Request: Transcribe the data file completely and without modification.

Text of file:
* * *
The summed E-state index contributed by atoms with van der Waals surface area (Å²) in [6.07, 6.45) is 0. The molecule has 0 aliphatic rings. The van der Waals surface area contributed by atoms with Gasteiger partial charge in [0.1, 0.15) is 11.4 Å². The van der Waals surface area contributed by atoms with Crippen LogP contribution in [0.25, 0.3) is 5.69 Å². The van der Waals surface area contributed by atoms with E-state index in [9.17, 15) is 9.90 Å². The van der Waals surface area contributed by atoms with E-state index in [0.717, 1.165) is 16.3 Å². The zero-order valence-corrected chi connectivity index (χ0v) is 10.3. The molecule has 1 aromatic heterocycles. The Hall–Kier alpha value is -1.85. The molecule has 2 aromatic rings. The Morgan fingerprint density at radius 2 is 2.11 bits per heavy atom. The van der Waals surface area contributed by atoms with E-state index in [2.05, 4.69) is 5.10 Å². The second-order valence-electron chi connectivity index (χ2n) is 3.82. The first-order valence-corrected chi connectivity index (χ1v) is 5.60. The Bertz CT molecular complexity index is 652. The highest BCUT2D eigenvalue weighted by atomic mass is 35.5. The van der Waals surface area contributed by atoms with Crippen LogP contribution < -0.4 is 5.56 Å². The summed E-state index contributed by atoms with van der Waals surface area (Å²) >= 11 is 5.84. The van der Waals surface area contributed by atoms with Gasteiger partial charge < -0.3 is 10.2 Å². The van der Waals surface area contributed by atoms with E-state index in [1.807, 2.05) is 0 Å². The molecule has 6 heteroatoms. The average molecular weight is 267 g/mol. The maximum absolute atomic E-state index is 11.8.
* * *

The summed E-state index contributed by atoms with van der Waals surface area (Å²) in [6.07, 6.45) is 0. The molecule has 0 aliphatic rings. The van der Waals surface area contributed by atoms with Gasteiger partial charge in [0.1, 0.15) is 11.4 Å². The van der Waals surface area contributed by atoms with Crippen LogP contribution in [0.25, 0.3) is 5.69 Å². The van der Waals surface area contributed by atoms with E-state index in [9.17, 15) is 9.90 Å². The van der Waals surface area contributed by atoms with E-state index in [0.717, 1.165) is 16.3 Å². The zero-order valence-corrected chi connectivity index (χ0v) is 10.3. The molecule has 1 aromatic heterocycles. The Hall–Kier alpha value is -1.85. The molecule has 2 aromatic rings. The Morgan fingerprint density at radius 2 is 2.11 bits per heavy atom. The van der Waals surface area contributed by atoms with E-state index in [2.05, 4.69) is 5.10 Å². The second-order valence-electron chi connectivity index (χ2n) is 3.82. The first-order valence-corrected chi connectivity index (χ1v) is 5.60. The Bertz CT molecular complexity index is 652. The highest BCUT2D eigenvalue weighted by atomic mass is 35.5. The van der Waals surface area contributed by atoms with Crippen LogP contribution < -0.4 is 5.56 Å². The summed E-state index contributed by atoms with van der Waals surface area (Å²) >= 11 is 5.84. The van der Waals surface area contributed by atoms with Gasteiger partial charge < -0.3 is 10.2 Å². The van der Waals surface area contributed by atoms with E-state index in [1.807, 2.05) is 0 Å². The molecule has 6 heteroatoms. The average molecular weight is 267 g/mol. The maximum absolute atomic E-state index is 11.8.